And I stress we should be looking at other transport areas and benefit from their experience. For example: having a capable and independent national supervisory authority is a necessity for the aviation sector as it is for rail.

I am calling on every Member State to show flexibility. I am confident that we can find compromises acceptable to all parties. More than that – I am confident we have to do so, to deliver the dream of a single European Sky. We do not have long, to save our airspace from gridlock and decline.

And of course – let me remind you that our duty remains not just to improve and agree EU laws – but to implement those already agreed. We need additional steps to make Functional Airspace Blocks a reality. In some cases they remain today little more than an empty construct, offering little change or benefit. In that case, the Commission obviously had no option but to take legal action.

So that is my plea to you today. I know there are existing, established systems in place. I know you have your interests and instructions.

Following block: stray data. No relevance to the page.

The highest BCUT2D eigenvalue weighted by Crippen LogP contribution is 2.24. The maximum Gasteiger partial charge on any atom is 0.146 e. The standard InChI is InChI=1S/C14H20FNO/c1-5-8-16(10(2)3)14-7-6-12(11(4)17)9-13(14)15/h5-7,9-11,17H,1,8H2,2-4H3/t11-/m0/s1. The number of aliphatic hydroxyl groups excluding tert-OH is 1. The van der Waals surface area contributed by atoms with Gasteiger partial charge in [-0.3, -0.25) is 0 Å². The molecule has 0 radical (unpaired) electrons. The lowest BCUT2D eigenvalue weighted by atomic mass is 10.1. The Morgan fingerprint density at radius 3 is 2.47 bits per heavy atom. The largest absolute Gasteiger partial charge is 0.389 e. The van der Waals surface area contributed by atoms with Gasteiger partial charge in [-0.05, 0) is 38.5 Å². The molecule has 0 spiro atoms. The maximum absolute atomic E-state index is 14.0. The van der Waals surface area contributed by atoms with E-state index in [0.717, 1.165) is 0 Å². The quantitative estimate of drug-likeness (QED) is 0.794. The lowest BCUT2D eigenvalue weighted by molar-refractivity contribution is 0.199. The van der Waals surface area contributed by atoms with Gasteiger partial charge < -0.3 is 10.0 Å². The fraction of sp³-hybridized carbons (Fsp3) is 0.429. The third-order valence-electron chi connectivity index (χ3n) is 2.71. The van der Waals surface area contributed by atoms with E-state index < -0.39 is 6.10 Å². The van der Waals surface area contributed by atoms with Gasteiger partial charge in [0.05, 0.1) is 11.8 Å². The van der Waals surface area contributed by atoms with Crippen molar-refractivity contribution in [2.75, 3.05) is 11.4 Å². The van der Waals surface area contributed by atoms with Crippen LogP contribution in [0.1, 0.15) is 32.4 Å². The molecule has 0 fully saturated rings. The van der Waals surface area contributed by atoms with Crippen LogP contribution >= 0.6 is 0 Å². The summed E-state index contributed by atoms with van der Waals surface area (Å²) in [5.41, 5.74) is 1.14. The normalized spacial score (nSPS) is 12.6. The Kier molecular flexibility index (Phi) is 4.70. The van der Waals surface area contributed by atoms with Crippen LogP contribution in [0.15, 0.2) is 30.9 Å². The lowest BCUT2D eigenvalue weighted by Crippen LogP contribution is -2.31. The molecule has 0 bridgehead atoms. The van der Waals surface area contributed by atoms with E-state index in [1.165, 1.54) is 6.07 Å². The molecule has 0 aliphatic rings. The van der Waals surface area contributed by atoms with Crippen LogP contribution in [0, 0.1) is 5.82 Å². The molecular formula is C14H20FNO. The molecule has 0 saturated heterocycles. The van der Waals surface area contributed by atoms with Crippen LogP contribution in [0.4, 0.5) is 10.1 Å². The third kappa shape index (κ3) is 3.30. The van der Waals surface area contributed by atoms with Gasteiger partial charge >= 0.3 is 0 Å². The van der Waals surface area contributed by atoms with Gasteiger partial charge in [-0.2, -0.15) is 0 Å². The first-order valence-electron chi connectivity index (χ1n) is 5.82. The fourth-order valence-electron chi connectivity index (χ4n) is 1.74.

But I also know you want to go back to your capitals with a good news story. And not just some nice pictures of the Coliseum. I am confident that we have that good news story at hand.

If you can go home and tell your people that you agreed to work together to make a positive change. Fewer delays, less waiting around in airports. Journeys that are quicker and more direct. A sector that is greener, smoother, smarter. An experience that is more coherent, more joined up and more responsive.

That is what we can deliver with a Single European Sky. That is what I hope we can progress on today, and what we can achieve in the months to come. Thank you.

SPEECH/14/1520